Nobody is put into tight drawers with questions like: “Where do you come from?” (Even if there is a lot of curiosity and interest in intensive exchange and getting to know each other), or: “Do you sell grass?” Stereotypes and prejudices are recognized and dealt with as such. Already at school, awareness of intersectionality and the responsibility that everyone can live an everyday life without discrimination and exclusion are taught. History and stories are told and shaped equally by everyone. In all public institutions as well as in the social field, people have acquired intercultural skills as a matter of course. The diversity of perspectives is experienced as an enrichment. In the media, which are organized in a self-organized and collective way, migration is discussed as positive and valuable. Even if the focus is on the communities and neighbourhoods in which people are rooted and live, global developments and the solidarity of all are much more of a concern. Information is freely accessible to everyone, barriers to access such as complicated language and the focus on written information are actively dismantled. Culture, dance, music and theatre are also not produced and controlled by a small elite, but by everyone – in the form of a coexistence of different networked cultures with a lot of exchange. There is no longer any segregation: all residential units and neighbourhoods are open to everyone; business and work are designed by everyone. At the (few) remaining airports, there are no longer any discriminatory controls for different people. Since everyone works less and care activities are fairly distributed between everyone, there is plenty of time for exchange, mutual support and political engagement.
Fight for freedom of movement
Freedom of movement has been fought for over decades. The summer of migration to Europe in 2015 had already shown how migrants, together with people who show solidarity with them, were able to undermine the European border regime as a social movement. Despite social escalation in the 2020s, these successes were built on:
The central impetus came from the global south, where social mobilizations brought about the collapse of the externalization policy of the global north and whereupon freedom of movement was realized as early as 2028 within the framework of the African Union. The developing anti-colonial movements in North African countries brought governments to power, which also demand freedom of movement from and to Europe – Tunisia, for example, introduced a visa fee of EUR 100 for EU citizens to exert pressure.
A lot also shifted in the discourse – the border was increasingly discussed as a problem, escape helpers were awarded medals of merit, climate debt was recognized and a culture of solidarity became stronger.
A tipping point was that the EU declared sea rescue as a public task. As a result, the EU member states were sued for their border policy and held accountable. Transnational social movements played a central role, because over the years a network of infrastructures for freedom of movement from below could be built – with solidarity-based cities, sea rescue, social centres and self-organized safe escape routes. The network of cities of solidarity at the end of the 2020s comprised more than half of all larger cities in Europe and in many countries of origin. Practices were established that guaranteed rights and participation for everyone on the spot. For instance, anonymous city cards that gave access to public services, health and participation, were handed out and institutions did no longer cooperate with deportation authorities. Furthermore, cooperative infrastructures for “welcome centres” embedded in the local economy were built, asylum for citizens to prevent deportations were introduced as well as general anti-racist and antisexist policies at all levels.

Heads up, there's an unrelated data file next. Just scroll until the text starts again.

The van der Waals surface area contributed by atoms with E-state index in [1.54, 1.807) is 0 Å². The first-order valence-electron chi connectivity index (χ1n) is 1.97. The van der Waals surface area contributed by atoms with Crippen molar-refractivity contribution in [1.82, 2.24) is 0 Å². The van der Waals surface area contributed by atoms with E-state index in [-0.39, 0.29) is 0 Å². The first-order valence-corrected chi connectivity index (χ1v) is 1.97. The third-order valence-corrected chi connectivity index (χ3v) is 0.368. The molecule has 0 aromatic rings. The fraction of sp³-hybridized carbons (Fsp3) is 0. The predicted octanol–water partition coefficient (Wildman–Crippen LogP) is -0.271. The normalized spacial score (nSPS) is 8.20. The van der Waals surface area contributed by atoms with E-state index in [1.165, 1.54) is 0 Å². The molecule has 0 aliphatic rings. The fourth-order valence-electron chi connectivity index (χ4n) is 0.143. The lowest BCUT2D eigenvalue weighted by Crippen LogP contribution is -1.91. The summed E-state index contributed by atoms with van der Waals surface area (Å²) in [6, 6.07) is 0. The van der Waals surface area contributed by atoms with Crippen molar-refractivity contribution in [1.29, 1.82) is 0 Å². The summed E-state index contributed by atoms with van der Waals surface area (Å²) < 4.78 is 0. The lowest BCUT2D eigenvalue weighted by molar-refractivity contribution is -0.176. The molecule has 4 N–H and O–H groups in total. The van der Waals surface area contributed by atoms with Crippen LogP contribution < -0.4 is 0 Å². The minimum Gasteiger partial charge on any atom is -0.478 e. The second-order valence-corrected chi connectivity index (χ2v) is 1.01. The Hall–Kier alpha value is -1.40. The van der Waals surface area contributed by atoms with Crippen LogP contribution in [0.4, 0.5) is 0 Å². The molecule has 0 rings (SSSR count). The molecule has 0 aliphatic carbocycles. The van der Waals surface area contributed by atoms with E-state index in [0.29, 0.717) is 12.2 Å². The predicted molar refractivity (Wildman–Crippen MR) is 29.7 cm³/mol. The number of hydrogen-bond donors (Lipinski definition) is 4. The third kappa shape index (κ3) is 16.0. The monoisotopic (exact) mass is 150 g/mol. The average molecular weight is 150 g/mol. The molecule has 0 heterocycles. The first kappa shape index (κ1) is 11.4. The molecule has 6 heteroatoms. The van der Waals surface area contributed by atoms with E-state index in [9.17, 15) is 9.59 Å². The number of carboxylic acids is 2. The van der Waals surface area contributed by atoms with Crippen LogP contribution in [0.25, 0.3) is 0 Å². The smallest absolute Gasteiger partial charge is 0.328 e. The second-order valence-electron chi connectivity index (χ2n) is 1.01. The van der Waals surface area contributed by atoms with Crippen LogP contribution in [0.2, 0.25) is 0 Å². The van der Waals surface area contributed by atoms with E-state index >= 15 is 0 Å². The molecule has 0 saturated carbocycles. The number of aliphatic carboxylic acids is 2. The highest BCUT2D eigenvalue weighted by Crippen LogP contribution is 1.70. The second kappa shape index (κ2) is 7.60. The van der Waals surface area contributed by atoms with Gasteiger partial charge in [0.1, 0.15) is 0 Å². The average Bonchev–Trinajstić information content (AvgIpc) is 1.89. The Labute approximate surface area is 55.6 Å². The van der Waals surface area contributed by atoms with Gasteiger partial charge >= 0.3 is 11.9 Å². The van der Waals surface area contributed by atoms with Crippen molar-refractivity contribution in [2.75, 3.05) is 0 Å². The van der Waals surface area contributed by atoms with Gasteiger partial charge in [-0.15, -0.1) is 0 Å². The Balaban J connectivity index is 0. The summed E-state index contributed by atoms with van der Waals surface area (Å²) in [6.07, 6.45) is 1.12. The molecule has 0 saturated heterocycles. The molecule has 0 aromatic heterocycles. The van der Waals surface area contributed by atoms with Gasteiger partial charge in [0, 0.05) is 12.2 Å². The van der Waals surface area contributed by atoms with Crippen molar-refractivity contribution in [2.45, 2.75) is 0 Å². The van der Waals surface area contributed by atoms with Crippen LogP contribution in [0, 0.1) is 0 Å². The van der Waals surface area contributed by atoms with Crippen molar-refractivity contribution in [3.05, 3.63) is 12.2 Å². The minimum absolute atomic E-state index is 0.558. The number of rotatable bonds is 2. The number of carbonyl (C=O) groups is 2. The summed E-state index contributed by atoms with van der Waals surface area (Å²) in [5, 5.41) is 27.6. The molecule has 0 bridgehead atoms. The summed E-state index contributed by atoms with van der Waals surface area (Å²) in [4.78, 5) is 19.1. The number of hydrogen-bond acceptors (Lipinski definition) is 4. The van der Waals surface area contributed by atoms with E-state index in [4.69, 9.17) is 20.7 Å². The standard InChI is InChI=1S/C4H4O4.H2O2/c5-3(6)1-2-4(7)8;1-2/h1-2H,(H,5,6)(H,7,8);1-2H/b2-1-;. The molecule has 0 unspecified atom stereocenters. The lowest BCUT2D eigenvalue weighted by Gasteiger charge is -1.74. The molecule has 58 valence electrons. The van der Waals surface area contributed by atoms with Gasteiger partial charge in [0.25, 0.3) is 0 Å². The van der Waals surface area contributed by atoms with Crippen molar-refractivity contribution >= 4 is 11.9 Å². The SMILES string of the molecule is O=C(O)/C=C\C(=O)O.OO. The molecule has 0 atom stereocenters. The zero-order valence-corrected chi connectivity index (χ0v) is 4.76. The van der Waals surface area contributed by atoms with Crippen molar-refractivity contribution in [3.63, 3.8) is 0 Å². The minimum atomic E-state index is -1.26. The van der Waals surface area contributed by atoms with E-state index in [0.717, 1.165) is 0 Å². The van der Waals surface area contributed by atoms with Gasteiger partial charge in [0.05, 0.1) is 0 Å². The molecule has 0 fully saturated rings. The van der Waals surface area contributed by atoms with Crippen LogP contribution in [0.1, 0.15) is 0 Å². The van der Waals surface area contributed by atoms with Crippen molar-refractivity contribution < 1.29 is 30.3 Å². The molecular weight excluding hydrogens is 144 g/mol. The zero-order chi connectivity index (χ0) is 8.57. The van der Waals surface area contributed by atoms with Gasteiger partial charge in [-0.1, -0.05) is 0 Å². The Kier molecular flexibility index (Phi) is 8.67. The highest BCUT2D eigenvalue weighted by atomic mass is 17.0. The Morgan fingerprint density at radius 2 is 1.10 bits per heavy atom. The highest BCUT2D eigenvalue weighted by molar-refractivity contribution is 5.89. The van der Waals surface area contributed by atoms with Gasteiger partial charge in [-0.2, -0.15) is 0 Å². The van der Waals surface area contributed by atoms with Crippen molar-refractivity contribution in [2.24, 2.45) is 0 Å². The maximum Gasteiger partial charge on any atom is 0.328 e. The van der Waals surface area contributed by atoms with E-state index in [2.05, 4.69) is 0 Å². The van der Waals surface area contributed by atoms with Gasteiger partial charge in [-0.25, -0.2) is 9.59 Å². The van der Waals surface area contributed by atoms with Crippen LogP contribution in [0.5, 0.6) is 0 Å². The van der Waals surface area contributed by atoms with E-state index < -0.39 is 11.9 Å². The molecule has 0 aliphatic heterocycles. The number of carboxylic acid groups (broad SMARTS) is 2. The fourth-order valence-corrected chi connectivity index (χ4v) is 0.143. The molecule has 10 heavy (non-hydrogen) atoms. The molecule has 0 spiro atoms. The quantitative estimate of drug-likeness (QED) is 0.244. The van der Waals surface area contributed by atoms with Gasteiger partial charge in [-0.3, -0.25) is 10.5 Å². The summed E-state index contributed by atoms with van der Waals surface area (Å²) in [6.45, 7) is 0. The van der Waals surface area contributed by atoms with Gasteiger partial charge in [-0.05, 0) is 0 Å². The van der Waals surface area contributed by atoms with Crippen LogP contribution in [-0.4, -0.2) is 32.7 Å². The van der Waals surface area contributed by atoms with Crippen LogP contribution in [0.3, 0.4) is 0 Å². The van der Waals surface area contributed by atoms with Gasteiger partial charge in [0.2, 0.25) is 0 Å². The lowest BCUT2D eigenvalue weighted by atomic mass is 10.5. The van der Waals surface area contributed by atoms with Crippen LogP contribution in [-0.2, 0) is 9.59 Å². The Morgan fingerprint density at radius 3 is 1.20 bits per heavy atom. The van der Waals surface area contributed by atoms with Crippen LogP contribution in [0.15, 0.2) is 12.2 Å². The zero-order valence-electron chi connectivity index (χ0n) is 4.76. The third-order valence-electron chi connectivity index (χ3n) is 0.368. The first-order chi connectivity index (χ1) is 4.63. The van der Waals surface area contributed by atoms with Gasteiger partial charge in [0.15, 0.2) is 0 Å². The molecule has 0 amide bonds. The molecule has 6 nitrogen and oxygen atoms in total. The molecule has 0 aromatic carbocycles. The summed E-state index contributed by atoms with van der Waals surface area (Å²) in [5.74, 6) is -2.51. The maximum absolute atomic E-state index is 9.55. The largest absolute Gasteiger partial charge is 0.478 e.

Again and again there were larger, transnational mass mobilizations in which the fight against deportation and causes of flight as well as the right to freedom of movement were linked. After a second and even longer “Summer of Migration” enabled freedom of movement in Europe in 2021, migrant movements broke through the US-Mexico border in 2024 and established a permanent route that was no longer closed afterwards. Boycott campaigns and more and more direct actions against deportation airlines created so much pressure that all private airlines stopped them. Instead, a number of solidarity-based transport companies emerged that specialized in providing legal leeway for safe transport routes – also by plane
Refugees in their struggles against white supremacy and right-wing populism also increasingly raised their voices, addressing racism, paternalism and the white privileges within the support networks – which expanded into a more general, society-wide reflection of critical whiteness and made more and more people of colour visible in these struggles.
Media practicing emancipatory and critical reporting and engaging their editorial offices in a democratic and diverse manner have become increasingly popular. Instead of formerly only a having a marginal role, they now took over a leading role. Journalists and writers of colour and / or with a history of migration were particularly encouraged to break up and re-tell the white Eurocentric reporting and historiography.
Vision as a break
Some of the participants in the future workshop are involved in their political work in the existential struggles of refugees for their right to stay. In addition to all the support work and the fight against deportations, which are currently more necessary than ever in Germany, there is little time left to vision for a better society. Taking the time and space to think about what we are actually working towards, what our political dreams and goals are, was felt by most to be a great privilege. At the same time, it is also a necessity to drive greater transformations, to combat the EU’s exclusionary and deadly migration policy and to work towards a world in which freedom of movement applies to everyone.
Miriam Gutekunst works at the University of Munich and actively engages with kritnet.
Matthias Schmelzer works at Konzeptwerk Neue Ökonomie.